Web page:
I'm incredibly lucky to be on what I consider to be my "perfect" yard. We have decent year around turnout, an Olympic sized floodlit school, the yard staff are extremely knowledgeable and treat the horses as if they were their own, and nothing is ever too much trouble. The YO is a pro rider but down to earth and is the best trainer I've ever had. And despite it being a competition yard, everyone is super supportive of each other and I honestly don't think I've ever witnessed anyone speaking bad on anyone else. Oh and it's less than 5 mins from my house. I honestly feel so lucky to have my horse there and can't imagine ever being anywhere else.

Gabilan Fri 06-Oct-17 19:47:15

the arena is small. It's a bit messy

There are work rounds and I've known people compete in showing classes at HOYS with no arena to practise in. It's not great for getting the angles right in dressage but one advantage is that when you do get out, a 20 by 40 feels quite large. So I think if everything else is right, don't worry too much about that.

As for messy, it depends on the kind of mess. I had my horse on a super tidy showing yard with very little turn out. When horses got loose they were more inclined to go a bit loopy and damage themselves, because even on a tidy yard a horse will always find something. Now he's a on a messy yard with a lot of turn out. Places he could easily damage himself, like the feed room and the tack room, are shut. There are no nails around or glass, because there are a lot of vehicles around and no-one wants a puncture. If horses do get loose they tend not to be too bothered and will often just put themselves away.

Last time my horse got loose was my fault because I parked him whilst I helped someone with a gate and he wandered off, but he ambled round any mess and found some nice grass. And I ambled after him and we mooched off to the yard together. If you're laid back, they tend to be.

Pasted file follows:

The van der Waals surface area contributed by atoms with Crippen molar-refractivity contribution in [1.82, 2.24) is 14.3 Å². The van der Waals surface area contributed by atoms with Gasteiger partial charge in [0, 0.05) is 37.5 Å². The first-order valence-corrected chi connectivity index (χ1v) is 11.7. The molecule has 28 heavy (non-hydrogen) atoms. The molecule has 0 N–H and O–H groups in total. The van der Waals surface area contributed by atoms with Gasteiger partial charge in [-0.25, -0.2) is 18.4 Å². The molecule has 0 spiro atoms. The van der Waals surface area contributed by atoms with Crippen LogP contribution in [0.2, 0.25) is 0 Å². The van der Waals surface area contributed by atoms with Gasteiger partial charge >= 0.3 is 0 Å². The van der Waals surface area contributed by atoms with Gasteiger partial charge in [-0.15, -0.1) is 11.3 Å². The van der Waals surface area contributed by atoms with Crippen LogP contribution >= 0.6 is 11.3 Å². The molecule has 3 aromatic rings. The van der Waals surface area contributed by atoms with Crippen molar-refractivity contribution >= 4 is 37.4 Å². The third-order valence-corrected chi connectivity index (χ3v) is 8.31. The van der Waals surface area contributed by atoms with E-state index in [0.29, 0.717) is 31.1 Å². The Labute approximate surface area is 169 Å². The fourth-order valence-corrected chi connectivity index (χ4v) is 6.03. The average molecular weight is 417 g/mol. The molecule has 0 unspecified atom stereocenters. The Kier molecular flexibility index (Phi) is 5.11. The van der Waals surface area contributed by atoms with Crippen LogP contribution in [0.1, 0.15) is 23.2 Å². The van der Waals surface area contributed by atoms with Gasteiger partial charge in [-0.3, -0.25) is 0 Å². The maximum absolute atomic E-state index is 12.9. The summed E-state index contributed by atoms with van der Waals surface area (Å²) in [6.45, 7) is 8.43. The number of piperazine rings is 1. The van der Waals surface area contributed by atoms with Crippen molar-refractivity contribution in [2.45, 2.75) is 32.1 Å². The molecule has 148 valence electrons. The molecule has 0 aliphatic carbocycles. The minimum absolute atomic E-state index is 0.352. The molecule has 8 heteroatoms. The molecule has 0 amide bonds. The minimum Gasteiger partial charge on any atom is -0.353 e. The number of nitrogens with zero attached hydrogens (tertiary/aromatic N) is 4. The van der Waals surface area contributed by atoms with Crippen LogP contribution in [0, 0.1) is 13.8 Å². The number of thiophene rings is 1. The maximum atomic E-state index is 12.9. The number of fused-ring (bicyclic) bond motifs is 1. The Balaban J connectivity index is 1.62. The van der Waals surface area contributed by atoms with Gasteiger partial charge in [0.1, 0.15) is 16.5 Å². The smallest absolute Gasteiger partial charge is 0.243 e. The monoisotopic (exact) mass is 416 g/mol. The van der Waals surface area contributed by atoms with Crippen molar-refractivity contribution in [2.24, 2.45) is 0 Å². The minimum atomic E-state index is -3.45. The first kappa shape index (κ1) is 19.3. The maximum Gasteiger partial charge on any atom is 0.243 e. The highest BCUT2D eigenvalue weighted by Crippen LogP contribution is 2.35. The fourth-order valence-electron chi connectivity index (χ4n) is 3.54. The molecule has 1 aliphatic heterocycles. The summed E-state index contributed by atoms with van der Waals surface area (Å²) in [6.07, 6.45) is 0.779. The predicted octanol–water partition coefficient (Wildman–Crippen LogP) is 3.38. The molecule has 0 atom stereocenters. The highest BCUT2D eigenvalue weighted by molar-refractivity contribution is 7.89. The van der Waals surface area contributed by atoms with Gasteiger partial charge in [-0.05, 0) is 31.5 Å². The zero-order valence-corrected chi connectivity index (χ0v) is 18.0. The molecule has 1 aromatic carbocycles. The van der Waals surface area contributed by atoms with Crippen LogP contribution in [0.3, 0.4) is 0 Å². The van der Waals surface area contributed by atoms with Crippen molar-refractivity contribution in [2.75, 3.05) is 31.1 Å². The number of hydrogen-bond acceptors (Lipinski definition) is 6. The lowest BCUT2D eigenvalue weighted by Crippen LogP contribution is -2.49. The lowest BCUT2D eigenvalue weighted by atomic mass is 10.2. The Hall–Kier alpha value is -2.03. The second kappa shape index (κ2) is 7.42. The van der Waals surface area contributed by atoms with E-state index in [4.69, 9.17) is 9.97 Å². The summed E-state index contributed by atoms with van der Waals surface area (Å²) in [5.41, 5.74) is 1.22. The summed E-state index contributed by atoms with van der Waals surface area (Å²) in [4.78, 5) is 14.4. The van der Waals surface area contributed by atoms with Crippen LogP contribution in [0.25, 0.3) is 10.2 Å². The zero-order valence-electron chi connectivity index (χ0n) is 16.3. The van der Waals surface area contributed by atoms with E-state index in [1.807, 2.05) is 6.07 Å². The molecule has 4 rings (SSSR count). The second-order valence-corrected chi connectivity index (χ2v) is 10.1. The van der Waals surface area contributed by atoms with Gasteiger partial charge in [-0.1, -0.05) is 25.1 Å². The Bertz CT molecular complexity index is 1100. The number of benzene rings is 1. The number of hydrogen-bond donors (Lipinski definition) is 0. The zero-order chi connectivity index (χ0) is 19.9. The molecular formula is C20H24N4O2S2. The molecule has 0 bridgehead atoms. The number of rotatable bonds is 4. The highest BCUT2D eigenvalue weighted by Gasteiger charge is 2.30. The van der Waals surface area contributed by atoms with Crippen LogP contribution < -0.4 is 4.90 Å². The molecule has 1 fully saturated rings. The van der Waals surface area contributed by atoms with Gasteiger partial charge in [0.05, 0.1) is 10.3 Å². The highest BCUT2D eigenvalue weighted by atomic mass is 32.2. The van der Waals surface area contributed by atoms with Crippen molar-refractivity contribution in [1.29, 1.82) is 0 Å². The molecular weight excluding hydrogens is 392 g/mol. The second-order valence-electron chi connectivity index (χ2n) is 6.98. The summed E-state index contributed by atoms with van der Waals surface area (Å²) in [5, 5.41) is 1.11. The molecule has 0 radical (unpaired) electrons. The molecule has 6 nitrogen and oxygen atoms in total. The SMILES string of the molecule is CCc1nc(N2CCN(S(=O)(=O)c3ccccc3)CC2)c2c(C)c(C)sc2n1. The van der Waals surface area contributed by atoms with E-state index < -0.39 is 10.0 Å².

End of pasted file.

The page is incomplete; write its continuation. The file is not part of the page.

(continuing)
So now, if I need to move yards, I'll make a list of priorities but they'll have to be his priorities, not mine. He needs year-round turn out. It doesn't have to be a huge amount, but he cannot go back to being stabled as much as he was on the posh showing yard. It has to be friendly and there has to be reasonable hacking, but I'm not insisting we get off road immediately. A school would be good, and the ability to bring in freelance instructors, but they're my priorities rather than his.

Polkadotties Sat 07-Oct-17 10:51:50

I chose my yard as I used to have lessons there when it was also a riding school.
We have three levels of livery, assisted DIY, week full livery/weekend DIY and full. On the DIY livery your horses are still turned out/bought in and fed.
We have an indoor and an outdoor school. Good selection of jumps etc.
We are a family, everyone supports each other, whether it's competing at high level shows or popping a tiny cross pole. I can't see myself ever leaving unless a move forces it.

Jappydooda Wed 11-Oct-17 12:02:54

I've just been looking for livery recently, but because I have just bought a yearling, some things that were important when I had a ridden horse are not so now.

My reason for choosing the yard I will be at now is that the grazing is good and open 24/7-365. The fields are well maintained, poo picked every day and the fencing is good. I have a stable as well, but little one will be out 24/7, unless we have a very very wet or very very cold winter. The YO seems knowledgeable about youngsters and is happy to help out, but not interfere.

I was at my last yard for 10 years, and while there were niggles, it was a pretty well run yard with good staff. Horses were well looked after and there was a settled routine. Facilities were good - good sized arena, horsewalker, round pen and brilliant hacking. Only niggles were they didn't feed ad lib hay so it was sometimes a bit of a struggle to get them to feed enough hay (solved that by the cunning use of extra hay buckets) and the fields weren't maintained. I only left because my horse died and then I moved away.